The fruit and vegetable reform agreement is another step on the road to a more market oriented CAP. Yet in some ways it is more significant in terms of how it was secured and what it reveals about decision-making in an EU with 27 member states.
Despite fears of a marthon session, agreement was reached by 5 p.m. in the afternoon. This was done by conversations in the corridor rather than in plenary session of the Council. This reflects the way in which deals are increasingly being reached in the Special Committee on Agriculture or in the margins of the Council itself – over lunch or in the corridor. This has always happened to some extent, but it is more necessary in a much enlarged EU.
The existing system of processing aids for tomatoes (â‚¬329m), citrus fruit (â‚¬241m) and peaches/pears/prunes/figs (â‚¬76m) based on production and an area based scheme for dried grapes (â‚¬115m) will cease this year. The funds received by each member state will be added to the national envelope for the SFP. However, a ‘coupled’ aid for tomatoes can be retained by member states for four years.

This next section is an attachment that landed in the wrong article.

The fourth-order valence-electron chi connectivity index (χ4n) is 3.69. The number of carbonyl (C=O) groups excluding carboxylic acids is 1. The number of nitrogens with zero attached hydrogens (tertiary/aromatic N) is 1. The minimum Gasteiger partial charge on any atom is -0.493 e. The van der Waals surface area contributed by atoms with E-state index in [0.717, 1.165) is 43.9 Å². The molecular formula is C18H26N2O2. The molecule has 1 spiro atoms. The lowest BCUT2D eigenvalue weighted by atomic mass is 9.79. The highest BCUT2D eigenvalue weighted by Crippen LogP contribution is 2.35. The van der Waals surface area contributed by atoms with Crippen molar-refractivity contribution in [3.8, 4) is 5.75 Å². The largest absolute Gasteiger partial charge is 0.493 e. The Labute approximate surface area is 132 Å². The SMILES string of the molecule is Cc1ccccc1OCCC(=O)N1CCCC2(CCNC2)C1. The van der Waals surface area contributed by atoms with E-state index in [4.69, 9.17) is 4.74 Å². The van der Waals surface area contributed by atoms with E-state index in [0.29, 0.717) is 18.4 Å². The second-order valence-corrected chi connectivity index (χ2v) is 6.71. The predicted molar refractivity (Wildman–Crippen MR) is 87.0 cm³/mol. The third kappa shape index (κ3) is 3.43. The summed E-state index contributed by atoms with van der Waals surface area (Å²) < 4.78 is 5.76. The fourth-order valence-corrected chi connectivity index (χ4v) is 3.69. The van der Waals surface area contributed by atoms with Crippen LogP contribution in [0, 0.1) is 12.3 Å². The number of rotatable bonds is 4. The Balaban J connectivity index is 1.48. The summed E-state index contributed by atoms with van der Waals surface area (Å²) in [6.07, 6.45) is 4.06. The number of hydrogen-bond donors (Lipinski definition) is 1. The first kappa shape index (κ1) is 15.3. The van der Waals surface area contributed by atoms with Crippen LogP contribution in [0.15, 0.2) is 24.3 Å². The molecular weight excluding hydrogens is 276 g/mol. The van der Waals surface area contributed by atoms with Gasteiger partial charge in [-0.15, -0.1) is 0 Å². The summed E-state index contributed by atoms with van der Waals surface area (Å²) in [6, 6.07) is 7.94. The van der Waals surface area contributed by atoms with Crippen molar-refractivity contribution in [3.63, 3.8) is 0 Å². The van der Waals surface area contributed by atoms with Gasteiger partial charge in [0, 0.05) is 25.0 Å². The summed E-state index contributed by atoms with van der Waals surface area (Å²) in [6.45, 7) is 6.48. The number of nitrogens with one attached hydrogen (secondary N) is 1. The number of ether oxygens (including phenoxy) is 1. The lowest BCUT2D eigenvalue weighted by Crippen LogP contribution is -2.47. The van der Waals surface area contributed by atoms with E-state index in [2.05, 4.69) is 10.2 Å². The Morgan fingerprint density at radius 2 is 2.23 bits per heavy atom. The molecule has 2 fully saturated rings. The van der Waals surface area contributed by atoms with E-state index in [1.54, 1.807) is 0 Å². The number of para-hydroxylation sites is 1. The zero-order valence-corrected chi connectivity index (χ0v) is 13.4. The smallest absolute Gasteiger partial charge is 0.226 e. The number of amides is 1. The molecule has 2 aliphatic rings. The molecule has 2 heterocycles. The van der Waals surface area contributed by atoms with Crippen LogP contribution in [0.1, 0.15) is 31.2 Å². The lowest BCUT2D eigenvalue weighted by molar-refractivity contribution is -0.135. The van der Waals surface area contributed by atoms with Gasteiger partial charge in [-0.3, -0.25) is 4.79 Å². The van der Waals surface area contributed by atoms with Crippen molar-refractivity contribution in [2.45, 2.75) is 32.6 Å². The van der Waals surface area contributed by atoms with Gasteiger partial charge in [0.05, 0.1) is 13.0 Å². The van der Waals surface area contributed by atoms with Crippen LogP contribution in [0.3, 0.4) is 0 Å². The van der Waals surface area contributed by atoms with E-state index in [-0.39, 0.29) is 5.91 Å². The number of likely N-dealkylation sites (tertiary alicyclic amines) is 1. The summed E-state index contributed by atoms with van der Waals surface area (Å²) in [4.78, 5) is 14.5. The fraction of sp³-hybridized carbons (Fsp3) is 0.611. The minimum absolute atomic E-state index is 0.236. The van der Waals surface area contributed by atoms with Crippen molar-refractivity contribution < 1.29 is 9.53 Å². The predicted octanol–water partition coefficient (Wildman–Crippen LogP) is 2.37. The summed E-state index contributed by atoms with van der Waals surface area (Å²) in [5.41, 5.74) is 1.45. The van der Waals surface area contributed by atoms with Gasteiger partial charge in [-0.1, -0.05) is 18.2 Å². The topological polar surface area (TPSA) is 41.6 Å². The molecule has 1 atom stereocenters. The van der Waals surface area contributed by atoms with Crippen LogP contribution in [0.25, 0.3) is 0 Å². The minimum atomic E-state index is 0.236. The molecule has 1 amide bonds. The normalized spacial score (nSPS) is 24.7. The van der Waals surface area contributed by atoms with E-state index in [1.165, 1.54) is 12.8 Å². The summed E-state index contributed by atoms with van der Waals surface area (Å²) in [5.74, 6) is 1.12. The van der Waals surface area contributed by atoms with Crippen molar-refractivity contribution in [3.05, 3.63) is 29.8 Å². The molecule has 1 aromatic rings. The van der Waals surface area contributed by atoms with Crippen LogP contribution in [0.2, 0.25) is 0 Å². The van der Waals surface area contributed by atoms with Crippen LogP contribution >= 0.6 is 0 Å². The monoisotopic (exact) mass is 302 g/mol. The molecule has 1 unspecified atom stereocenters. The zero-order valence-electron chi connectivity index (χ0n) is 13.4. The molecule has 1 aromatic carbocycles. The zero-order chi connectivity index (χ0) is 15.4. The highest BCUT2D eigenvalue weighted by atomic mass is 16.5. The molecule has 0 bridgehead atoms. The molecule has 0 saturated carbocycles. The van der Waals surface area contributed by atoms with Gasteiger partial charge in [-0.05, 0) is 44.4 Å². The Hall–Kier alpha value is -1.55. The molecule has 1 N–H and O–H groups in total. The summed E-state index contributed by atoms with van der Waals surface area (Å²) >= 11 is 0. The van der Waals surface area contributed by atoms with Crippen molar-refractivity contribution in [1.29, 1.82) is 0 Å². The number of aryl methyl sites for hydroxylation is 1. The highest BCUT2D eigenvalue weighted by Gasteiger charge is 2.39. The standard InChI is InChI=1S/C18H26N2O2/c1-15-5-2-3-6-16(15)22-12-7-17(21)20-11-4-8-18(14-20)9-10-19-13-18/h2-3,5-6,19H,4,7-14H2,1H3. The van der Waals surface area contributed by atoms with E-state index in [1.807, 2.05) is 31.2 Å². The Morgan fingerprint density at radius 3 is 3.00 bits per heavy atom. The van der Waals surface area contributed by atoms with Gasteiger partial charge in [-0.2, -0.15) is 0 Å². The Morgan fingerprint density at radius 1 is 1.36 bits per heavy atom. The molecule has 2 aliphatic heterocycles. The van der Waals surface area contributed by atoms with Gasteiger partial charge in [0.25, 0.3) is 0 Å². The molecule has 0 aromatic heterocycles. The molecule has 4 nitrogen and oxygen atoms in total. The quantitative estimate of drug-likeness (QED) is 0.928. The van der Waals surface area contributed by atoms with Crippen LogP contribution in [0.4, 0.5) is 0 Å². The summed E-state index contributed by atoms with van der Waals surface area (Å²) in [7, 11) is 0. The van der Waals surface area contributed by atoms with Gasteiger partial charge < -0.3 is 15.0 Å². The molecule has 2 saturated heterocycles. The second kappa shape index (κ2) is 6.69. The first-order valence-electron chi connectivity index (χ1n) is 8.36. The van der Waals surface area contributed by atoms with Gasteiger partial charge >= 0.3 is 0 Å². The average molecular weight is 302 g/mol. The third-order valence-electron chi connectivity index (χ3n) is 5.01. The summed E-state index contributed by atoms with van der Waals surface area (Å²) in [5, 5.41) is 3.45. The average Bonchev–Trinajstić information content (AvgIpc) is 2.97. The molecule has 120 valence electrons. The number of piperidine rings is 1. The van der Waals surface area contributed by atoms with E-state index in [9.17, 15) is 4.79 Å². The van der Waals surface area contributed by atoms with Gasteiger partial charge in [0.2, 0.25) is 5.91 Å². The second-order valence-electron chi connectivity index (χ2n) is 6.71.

Various side payments had to be made to secure the deal. Spain and Italy will get a one-off national aid of â‚¬15m in 2007/8 to help the tomato processing sector. The reference period for Greece was adjusted because of a poor peach crop in 2004, effectively giving Greece an extra â‚¬3.1m in its envelope. There will be some transitional direct payments for soft fruit on new member states, although in the case of Latvia this amounts to just â‚¬92,000. But by such adjustments deals are made.